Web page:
That puts the burden on the gay marriage advocates to prove that some constitutionally-protected right is being denied them, doesn't it?
The Ninth Amendment in particular was written to make it clear that the Constitution is not the source of people's rights. The basic foundation of this republic is that you're free to do as you like, so long as it doesn't infringe on another person's ability to do as they like. That is the rationale behind our laws - unless someone can provide a strong argument for why people shouldn't be allowed to do something based solely on the harm that action does to others, and a law is signed compelling to government to act accordingly, you are assumed to have the right to do it.
Gay marriage opponents have yet to provide, to my knowledge, a strong, supported argument against gay marriage on that basis. However, because the laws regarding taxes and social security and all the other parts of the code pertaining to two people living together as spouses was written with men and women in mind, the argument becomes one about the definition of marriage. And since that concept has strong (but not fundamental) ties to the Church, the issue of Church and State comes up.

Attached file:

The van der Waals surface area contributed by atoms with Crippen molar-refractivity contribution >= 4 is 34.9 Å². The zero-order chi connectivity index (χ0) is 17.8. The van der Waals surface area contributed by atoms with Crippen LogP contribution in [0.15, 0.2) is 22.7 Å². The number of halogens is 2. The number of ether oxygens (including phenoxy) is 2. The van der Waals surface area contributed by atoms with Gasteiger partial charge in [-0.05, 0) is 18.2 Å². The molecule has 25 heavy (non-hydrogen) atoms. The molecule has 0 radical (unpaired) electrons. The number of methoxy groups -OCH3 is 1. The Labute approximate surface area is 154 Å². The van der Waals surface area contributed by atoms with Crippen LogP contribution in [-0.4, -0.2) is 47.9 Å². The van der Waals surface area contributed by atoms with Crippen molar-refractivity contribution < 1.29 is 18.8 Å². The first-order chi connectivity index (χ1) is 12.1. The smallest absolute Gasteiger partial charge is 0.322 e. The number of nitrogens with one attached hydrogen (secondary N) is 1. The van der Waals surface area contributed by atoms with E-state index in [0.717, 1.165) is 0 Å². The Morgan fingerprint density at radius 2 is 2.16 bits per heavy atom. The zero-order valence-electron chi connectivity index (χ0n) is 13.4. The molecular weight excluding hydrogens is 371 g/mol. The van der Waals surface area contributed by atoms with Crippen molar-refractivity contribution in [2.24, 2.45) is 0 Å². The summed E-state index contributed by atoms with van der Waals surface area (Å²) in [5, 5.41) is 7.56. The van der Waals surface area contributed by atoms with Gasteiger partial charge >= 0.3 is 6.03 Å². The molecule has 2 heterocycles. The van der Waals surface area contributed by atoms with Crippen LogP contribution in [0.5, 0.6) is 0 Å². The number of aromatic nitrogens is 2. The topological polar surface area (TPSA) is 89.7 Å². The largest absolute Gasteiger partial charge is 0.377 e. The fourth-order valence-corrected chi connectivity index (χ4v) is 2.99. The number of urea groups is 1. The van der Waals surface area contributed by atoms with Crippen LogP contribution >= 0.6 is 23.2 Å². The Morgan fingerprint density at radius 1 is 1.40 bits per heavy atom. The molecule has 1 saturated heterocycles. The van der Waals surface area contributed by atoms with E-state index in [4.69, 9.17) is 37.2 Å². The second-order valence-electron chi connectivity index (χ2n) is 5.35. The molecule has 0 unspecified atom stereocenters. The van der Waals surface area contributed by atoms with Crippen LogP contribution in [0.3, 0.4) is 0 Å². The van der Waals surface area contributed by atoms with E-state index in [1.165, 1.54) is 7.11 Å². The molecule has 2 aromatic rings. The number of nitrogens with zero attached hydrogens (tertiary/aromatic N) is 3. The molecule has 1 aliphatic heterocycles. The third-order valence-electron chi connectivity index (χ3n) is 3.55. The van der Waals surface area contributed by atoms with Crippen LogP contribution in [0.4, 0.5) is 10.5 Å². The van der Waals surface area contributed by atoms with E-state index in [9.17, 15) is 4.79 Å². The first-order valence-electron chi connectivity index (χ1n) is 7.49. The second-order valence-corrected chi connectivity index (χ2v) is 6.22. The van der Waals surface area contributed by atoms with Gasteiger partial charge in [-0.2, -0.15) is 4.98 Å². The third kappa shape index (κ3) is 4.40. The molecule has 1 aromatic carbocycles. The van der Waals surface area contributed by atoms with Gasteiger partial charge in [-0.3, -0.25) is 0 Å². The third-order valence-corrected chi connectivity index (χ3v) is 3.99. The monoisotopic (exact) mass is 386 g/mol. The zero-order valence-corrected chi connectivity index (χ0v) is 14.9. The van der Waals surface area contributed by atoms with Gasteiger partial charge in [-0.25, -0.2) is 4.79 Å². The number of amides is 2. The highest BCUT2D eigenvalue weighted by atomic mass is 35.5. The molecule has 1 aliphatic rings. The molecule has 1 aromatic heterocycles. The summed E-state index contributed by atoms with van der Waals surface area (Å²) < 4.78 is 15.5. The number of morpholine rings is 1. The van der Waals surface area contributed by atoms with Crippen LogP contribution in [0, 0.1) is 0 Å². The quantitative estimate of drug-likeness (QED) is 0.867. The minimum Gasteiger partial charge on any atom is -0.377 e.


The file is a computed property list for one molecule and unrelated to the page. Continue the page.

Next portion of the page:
Now, as far as I see it, though, marriage is anything but fundamentally a religious union. My parents and tons of other couples were married by judges, or boat captains or by their friend Steve who got ordained online a week ago. Marriage is an important part of society, mainly meant to foster stable environments to raise children in, and there's no evidence that gay couples are in any way dangerous to society or anyone in particular, least of all any children they raise.
"But at any rate, the point is that God is what nobody admits to being, and everybody really is."